Mark of Handling
The Mark of Handling gives its bearer a primal connection to beasts and the natural world, granting the power to calm and coax. This extends beyond purely natural animals; the mark allows its bearer to guide a hippogriff as easily as a horse.
Wild Intuition. Whenever you make a Wisdom (Animal Handling) or a Intelligence (Nature) check, you can roll a d4 and add the number rolled to the total ability check.
The Bigger They Are. Starting at 3rd level, you can target a Beast or a Monstrosity when you cast Animal Friendship or Speak With Animals, provided that the creature's intelligence is 3 or lower.
I apologize for starting off with a block quote, but a search of previously asked questions didn't provide links to anything immediately obvious that suggested this subrace in particular has even been addressed here, so if I'm going to seek a subjective answer, I thought it best to open up with context and demonstrated research, and in this case that requires citation.
So this is a pretty deep well. After thoroughly reading these (related) questions, and the associated answers, one particular comment by Darth Pseudonym stands out to me as particularly insightful and relevant here.
The skill uses given in the book are not the be-all and end-all of what the skill can do; they're "examples of how to use" skills (PHB p.174). It's improper to claim a skill can't do something if it isn't listed in the book and therefore a 20 on the roll does nothing, or should not be allowed. Rather, say the book does not specify the results if a DM allows a non-standard skill usage, which means it's up to the DM to determine how to adjudicate it.
I agree wholeheartedly with this sentiment, but I'm sitting in the player's seat for this one.
The idea is a Mark of Handling Moon druid who has a personality trait of preferring the company of wild creatures to most people- "People are dishonest and hide their nature, while wild creatures embrace it for all the world to see," and a flaw of "All the wild creatures I meet are potential allies- ALL OF THEM."
I'm not planning to go out and track down the Tarrasque or something blatantly game-breaking and insane like that. However, I find it entirely plausible that I may at some point come across things like griffons, hippogriffs, pegasi, unicorns, owlbears, worgs, gorgons, rust monsters, cockatrices, or even rocs.
All of these creatures fit the classical archetype of 'wild animals' with the exception of the fact that they're magical fantasy creatures - 'monstrosities.' Numerous of these creatures would make welcome companions to the party. The druid in question is invested heavily in both wisdom and charisma, and so to speak, would like to eventually 'catch them all,' in-so-far as the opportunity presents itself without derailing from the actual mission at the table.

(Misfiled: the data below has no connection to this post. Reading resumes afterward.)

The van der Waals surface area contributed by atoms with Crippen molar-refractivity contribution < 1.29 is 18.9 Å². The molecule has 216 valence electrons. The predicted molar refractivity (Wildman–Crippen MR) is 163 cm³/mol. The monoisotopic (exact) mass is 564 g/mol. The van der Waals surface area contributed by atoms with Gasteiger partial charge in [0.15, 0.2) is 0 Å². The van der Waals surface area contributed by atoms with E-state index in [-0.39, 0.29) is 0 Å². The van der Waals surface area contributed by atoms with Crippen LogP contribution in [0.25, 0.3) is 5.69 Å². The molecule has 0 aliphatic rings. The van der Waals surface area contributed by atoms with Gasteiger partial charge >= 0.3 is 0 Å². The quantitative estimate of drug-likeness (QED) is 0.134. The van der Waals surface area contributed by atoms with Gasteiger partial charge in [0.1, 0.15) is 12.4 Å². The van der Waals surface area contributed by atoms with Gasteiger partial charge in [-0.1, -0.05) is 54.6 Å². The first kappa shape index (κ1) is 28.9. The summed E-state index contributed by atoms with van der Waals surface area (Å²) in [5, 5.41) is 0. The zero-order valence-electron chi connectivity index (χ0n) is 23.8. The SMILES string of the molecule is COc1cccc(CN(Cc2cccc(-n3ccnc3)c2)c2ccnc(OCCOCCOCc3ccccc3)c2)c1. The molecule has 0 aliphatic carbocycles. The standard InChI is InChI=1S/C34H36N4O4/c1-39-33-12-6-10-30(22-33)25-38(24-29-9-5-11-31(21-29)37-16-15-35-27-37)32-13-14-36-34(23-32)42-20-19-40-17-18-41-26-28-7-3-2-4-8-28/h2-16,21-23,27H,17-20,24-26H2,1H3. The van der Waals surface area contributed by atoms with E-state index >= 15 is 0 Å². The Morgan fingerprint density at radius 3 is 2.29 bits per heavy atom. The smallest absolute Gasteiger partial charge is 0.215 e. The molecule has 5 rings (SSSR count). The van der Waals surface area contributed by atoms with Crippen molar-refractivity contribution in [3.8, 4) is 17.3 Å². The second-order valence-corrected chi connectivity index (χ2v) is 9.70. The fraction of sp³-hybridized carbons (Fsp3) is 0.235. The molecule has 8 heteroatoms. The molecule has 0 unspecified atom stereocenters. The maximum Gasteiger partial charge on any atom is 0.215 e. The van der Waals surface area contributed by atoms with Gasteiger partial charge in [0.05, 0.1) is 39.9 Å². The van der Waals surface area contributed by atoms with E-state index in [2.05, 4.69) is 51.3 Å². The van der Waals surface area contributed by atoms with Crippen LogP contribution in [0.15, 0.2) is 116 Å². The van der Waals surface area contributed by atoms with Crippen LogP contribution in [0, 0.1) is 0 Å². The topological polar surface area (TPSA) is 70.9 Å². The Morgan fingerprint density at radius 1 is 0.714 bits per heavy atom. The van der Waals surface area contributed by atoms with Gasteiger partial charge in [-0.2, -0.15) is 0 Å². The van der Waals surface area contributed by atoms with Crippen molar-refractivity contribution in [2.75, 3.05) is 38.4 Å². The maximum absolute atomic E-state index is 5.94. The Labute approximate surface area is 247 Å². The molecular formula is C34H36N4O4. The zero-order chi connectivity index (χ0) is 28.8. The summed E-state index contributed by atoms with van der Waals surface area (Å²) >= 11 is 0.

Because this is an off-text application of related skills, and because there's as much a social component as a 'handling' component when approached this way, the druid is investing ASI levels into both wisdom and charisma through multiple skill expertise feats, gaining expertise in animal handling, athletics, deception, intimidation, insight, perception, and persuasion (5 Skill Expertise + 1 rogue level at level 1.) This ends with 20 wisdom and 18 charisma.
The point of all this is that I've gone for covering the bases of the most likely type of 'social' interaction with monstrosities with expertise, from racing and wrestling, to posturing and growling, dealing with them honestly or telling them a lie (come hunt with us, we find the tastiest meats/we didn't steal your egg, it was that harpy that just flew over the mountain behind you). My approach here is limited only by the situation and my creativity.
Please, Fallen, my eyes are bleeding; what exactly are you asking?
What I'm looking for is suggestions on ways I can make this fun for the other people at the table with me. There's an easy-bake happy button for the party in being able to potentially give tame flying/fantastic mounts/guard pets for them- and the idea sounds fun in my head. But I don't want my pokemon stable to dominate the entire play session, and I don't want to make the DM's job so difficult they have to give consideration to just cancelling or re-rolling any random encounters involving wild monstrosities.
Are there any established rules or costs to taming/training such creatures? If not, has anyone come up with a system of checks utilizing downtime costs or other measures to keep this from becoming a major problem on either side of the table? If so, how did it work for you?